experience and delivering efficiencies, by applying tech to bolster
compliance and risk, improve productivity, and enhance interaction
within financial ecosystems.
These ambitions as an IFC are quite clearly aligned to the needs
of the digital assets space as it develops in a cross-border
Fourth, IFCs have developed deep expertise in the sustainable
finance space, an area that is intertwined with fintech innovation;
fintech plays a substantial role in the growth of sustainable
finance while sustainable finance is accelerating innovation in
fintech. Notably, Jersey Finance launched a long-term strategy and
vision in 2021 aimed at setting the Island on a path to being the
leading sustainable IFC in the markets it serves by 2030.
Jersey is already harnessing the cross-fertilisation of its
digital and financial services sectors to develop innovative
solutions in diverse areas such as impact measurement, supply chain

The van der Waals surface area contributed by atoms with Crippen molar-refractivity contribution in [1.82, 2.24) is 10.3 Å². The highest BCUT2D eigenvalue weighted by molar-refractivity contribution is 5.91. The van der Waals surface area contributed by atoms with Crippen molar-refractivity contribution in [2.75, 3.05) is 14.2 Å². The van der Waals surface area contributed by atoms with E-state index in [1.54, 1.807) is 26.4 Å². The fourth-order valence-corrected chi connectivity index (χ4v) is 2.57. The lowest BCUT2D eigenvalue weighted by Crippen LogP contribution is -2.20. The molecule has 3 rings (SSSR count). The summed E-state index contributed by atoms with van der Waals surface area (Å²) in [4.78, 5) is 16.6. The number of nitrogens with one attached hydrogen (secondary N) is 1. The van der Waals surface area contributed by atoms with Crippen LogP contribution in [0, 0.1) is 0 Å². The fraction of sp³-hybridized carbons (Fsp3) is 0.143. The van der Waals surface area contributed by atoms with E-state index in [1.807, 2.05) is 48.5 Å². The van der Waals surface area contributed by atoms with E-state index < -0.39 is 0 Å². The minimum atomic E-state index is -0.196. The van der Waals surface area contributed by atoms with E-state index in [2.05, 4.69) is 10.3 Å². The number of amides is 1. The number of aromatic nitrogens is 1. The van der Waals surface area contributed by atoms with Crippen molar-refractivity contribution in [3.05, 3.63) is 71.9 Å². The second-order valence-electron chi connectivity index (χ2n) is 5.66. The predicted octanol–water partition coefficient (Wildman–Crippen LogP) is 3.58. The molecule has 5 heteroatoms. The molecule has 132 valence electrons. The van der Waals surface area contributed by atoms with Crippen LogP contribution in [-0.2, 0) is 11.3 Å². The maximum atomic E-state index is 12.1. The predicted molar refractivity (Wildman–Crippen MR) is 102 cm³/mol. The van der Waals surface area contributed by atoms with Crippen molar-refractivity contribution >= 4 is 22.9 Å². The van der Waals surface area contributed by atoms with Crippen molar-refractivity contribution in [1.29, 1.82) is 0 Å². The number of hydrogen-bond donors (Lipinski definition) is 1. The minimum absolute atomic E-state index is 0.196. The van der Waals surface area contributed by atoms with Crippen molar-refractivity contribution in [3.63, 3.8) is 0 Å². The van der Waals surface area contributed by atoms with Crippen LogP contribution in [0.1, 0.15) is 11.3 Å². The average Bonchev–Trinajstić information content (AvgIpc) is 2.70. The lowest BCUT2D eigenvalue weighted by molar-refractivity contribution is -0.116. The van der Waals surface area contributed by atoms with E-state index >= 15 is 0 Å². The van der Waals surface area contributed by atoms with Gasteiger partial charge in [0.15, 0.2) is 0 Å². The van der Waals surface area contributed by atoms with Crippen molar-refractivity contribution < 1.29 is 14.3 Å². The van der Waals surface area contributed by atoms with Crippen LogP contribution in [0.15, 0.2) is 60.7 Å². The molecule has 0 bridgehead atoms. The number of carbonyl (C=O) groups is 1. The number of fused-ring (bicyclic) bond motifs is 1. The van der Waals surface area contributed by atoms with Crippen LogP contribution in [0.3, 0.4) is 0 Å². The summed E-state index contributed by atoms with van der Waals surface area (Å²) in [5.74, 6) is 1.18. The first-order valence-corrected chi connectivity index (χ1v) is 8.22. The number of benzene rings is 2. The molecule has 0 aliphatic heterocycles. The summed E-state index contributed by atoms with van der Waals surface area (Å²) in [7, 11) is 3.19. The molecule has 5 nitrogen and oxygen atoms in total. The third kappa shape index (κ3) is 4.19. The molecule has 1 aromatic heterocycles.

traceability and blockchain-secured carbon sequestration.
Digital assets will likely play a central part in China’s
endeavours to meet its carbon neutral targets by 2060, an objective
that will require significant FDI. A lot of that will be driven by
digitisation, including financing through digital currency.
There’s no doubt that Asia is moving rapidly towards a
future built on an ability to transact through digital assets and
the repercussions of this globally are significant. For a smart IFC
like Jersey that is agile, nimble and committed to fintech
innovation, coupled with its long-track record supporting clients
in Hong Kong SAR and mainland China, there is a real opportunity to
add value and support the digital asset revolution in Asia with a
European home as it moves into a cross border space.
This article was first published in the Britain in Hong Kong, British Chamber Magazine:
The Future of Fintech (September – October 2022, Issue 80).